Special Order - arrival estimates will be provided when your order is processed
A direct response to the needs and ambitions articulated by tribal administrators and leaders, this handbook seeks to serve practitioners, students, researchers, and community members alike. It grew out of an ongoing collaboration among scholars and practitioners from tribal nations, universities, tribal colleges, and nonprofit organizations who are developing practical and teaching resources in the field of tribal administration and governance. Designed as a readable, accessible volume, it focuses on three key areas: tribal management, funding and delivering core services, and sovereign tribes engaging settler governments. While the chapters complement one another by presenting a coherent and unified constellation of voices that illuminates a shared terrain of practical Indigenous governance, each chapter ultimately stands alone to accommodate a variety of needs and interests with specific best practices, quick-reference executive summaries, and practitioner notes to aid lesson applications. This humble collection of remarkable voices initiates a conversation about tribal administration that will hopefully continue to grow in service to Native nations.
About the Author
Rebecca M. Webster is an enrolled citizen of the Oneida Nation in Wisconsin. She serves on the faculty at the University of Minnesota Duluth in their Department of American Indian Studies. She is a founding member of Ohe∙láku (among the cornstalks), a co-op of ten Oneida families that grow multiple acres of traditional heirloom corn together. She and her husband also own a farmstead on the Oneida Reservation where they primarily grow Haudenosaunee varieties of corn, beans, squash, sunflowers, sunchokes, and tobacco. Their philosophy is that every time an Indigenous person plants a seed, it is an act of resistance, an assertion of sovereignty, and a reclamation of identity. In light of this philosophy, an Oneida faithkeeper named the ten-acre homestead Ukwakhwa: Tsinu Niyukwayayʌthoslu (Our foods: Where we plant things), a name which also lends itself to the 501(c)(3) nonprofit organization, Ukwakhwa Inc., that Webster formed with her family to help advance their goals of helping share knowledge with the community.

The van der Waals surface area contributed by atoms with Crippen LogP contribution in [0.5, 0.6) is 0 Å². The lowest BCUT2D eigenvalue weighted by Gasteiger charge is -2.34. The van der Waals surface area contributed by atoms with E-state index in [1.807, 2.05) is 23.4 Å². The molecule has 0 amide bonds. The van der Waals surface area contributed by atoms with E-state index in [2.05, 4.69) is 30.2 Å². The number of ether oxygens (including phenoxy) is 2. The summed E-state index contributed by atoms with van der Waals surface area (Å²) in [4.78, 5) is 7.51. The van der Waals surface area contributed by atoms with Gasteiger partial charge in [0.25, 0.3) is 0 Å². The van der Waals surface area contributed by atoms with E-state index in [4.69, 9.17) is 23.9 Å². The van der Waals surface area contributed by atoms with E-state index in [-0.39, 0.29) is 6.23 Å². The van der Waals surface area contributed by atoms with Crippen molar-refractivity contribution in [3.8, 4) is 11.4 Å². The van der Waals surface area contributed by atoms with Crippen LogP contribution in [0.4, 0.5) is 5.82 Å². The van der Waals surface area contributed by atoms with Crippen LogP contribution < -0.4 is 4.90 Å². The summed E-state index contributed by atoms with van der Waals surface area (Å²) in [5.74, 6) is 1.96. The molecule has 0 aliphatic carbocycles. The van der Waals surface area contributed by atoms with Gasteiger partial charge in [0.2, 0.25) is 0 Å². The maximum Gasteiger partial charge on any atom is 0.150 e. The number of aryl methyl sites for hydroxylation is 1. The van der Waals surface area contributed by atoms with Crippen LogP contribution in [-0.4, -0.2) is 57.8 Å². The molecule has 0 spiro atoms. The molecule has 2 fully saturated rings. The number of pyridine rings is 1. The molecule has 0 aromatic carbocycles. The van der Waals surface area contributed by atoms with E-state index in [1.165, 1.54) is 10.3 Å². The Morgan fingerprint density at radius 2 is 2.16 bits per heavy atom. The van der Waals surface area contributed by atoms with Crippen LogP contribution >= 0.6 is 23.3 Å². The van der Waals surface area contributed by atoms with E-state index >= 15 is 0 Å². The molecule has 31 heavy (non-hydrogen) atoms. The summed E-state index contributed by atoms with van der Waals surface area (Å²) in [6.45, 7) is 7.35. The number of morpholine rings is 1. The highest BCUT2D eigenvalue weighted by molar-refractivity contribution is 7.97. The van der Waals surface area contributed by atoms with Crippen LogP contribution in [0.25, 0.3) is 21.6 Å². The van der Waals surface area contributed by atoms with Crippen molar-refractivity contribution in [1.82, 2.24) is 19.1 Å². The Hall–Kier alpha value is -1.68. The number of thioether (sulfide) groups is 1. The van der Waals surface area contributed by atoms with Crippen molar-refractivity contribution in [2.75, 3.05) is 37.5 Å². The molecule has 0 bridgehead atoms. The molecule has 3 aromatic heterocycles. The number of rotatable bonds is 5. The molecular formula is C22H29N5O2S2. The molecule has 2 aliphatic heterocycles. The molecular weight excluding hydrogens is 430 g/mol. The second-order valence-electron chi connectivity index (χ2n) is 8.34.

“The Tribal Administration Handbook brings together a veritable who’s who of leading tribal governance practitioners and experts to profoundly delve into the greatest Indian Country governance challenges of our time. It is a must-have desk reference for tribal leaders and administrators committed to forging prosperous futures for Tribal Nations.” —IAN RECORD, former director, Partnership for Tribal Governance, National Congress of American Indians